Expiration Date Prompts Thoughtful Conversations

Apr 2, 2012 | 1 comment

“Expiration Date” is a play that explores end-of-life issues with both humor and tears. The play is being presented in Minneapolis, and the CityPages publication there just did a Q&A with Candy Simmons, the playwright and performer. Here are a few paragraphs from the story by Ed Huyck:

‘Expiration Date’ looks at end of life issues

In Expiration Date, playwright and performer Candy Simmons explores terminal illness, a topic that, as she puts it, is often dealt with in “hushed tones” and is impolite to bring up in general conversation. In her one-woman piece, Simmons tells the story of Lucille, as we follow her from diagnosis to the end of her life. With it, Simmons hopes to generate talk about the topics.

Why do you think end-of-life issues carry such a taboo in our culture, especially in the face of all the death and dying that is part of our entertainment?

It doesn’t make any sense, does it? We are biologically built to go through this experience. We’re born, we die. When did we as a society completely lose these coping skills? On one hand, we’re completely inundated with violence and TV medical shows, but it’s all so sanitized. When someone becomes ill, you hand yourself or your family member over to the medical professionals to deal with, then we die and we hand the corpse over to the funeral home to manage. The intimacy of this time in our lives is being lost.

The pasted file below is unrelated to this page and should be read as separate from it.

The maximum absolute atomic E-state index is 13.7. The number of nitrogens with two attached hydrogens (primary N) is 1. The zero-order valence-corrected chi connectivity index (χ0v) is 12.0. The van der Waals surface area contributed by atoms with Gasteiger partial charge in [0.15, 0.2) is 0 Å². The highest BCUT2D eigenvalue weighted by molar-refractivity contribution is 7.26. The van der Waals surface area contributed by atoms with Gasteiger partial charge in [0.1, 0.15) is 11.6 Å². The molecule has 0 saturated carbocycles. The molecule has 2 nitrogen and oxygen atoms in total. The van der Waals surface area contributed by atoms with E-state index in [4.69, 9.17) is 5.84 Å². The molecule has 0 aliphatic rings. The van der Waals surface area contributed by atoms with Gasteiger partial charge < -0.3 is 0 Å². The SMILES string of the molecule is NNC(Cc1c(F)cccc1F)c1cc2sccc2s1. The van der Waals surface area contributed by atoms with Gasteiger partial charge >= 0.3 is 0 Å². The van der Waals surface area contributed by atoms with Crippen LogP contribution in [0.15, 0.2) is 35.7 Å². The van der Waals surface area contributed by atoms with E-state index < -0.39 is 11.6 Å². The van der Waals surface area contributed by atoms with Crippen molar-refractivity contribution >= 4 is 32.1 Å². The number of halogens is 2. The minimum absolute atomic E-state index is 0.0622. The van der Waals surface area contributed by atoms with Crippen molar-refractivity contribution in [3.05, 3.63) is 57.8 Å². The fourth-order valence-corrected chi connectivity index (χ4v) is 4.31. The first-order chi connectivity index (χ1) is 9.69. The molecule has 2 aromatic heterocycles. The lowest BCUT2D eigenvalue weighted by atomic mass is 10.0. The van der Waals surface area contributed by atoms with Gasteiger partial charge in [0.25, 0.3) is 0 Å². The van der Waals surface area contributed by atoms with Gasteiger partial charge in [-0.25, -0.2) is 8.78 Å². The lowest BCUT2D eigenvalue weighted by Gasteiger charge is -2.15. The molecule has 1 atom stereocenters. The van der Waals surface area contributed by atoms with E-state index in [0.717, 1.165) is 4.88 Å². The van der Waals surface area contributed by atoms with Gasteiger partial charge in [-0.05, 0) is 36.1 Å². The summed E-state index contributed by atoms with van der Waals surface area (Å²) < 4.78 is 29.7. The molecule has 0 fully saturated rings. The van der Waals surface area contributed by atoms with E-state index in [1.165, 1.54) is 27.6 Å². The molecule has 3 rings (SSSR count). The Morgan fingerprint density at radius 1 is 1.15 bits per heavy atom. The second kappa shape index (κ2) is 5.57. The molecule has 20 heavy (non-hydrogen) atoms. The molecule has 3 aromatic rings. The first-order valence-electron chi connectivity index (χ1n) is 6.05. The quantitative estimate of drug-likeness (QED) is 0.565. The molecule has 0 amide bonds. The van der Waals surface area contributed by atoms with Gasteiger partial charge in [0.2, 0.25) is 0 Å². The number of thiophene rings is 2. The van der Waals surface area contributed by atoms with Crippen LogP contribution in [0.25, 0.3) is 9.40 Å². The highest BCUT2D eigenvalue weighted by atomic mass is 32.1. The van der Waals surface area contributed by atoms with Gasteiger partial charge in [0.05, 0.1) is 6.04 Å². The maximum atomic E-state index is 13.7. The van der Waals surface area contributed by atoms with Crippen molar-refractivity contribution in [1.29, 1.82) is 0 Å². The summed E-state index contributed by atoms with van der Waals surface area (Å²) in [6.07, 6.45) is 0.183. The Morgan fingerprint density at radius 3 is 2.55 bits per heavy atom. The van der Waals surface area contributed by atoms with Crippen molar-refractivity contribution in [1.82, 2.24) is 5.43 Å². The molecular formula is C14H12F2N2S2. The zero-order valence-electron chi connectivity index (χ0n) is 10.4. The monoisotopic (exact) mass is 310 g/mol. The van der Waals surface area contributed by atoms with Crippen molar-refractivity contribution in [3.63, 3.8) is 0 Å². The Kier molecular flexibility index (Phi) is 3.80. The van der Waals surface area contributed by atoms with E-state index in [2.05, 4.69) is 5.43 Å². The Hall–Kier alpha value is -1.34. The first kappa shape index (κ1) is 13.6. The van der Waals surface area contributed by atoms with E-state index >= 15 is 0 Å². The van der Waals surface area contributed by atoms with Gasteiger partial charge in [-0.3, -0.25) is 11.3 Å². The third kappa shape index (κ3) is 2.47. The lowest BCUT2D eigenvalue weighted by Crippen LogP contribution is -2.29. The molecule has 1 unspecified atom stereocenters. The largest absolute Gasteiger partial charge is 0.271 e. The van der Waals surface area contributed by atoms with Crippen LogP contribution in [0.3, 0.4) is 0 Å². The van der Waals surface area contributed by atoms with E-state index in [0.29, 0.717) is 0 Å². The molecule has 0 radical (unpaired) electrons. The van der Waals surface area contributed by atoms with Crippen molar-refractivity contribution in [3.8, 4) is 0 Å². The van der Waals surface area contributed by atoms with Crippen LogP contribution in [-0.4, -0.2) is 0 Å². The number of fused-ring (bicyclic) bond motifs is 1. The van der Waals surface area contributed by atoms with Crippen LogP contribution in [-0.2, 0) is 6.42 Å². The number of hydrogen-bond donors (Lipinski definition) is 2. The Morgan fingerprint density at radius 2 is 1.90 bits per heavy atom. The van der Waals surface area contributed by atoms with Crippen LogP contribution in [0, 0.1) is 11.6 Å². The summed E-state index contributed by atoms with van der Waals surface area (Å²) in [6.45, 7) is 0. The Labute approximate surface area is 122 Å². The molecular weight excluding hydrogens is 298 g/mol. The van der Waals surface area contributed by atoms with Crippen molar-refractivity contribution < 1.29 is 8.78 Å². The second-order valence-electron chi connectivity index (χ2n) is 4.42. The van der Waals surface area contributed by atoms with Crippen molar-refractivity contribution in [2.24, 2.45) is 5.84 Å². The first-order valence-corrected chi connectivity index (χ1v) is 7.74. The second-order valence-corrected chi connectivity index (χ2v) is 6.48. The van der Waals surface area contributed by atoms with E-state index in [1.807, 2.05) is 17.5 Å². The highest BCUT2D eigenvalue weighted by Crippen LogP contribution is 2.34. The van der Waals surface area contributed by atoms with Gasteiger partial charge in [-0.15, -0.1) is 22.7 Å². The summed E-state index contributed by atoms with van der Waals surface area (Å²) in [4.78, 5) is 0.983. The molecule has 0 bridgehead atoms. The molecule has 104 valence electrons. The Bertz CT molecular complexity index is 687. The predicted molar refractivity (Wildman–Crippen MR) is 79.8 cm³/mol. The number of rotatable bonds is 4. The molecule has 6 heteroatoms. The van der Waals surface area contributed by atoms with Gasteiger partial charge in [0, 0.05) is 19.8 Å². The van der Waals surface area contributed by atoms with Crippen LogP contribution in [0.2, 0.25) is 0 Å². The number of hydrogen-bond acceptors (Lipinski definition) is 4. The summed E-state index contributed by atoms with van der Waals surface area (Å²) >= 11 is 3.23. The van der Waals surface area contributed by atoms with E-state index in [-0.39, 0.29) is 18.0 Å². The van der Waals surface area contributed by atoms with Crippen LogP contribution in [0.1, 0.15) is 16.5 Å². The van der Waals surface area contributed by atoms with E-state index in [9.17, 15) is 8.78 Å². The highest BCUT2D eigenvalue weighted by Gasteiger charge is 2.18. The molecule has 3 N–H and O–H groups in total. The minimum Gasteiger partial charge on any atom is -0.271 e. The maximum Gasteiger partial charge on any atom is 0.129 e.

When someone has been diagnosed with a terminal illness we speak in hushed tones; it’s disrespectful to discuss or bring up in polite conversation. What I found most interesting in talking about the piece to folks is that 85 percent of the time I mentioned the topic I was offered an unsolicited anecdote in return. People really do want to talk about death, about the experiences they’ve had, what they want for themselves and their loved ones. Starting the conversation just seems insurmountable socially, so we don’t talk about it and then we’re in crisis and it’s that much harder.

What do you hope audiences take out of the experience?

Although we are exposed to Lucille’s medical experience, her journey is more an exploration of her emotional roadblocks and the sheer logistics of navigating this journey we all have to face at some point. By following this woman’s journey, audiences are offered a safe way to laugh and be present with someone going through the death process. When I verbalize fears in my own life, they seem to lose a bit of power over me. This show is about starting that conversation, confronting that experience together.

A Good Goodbye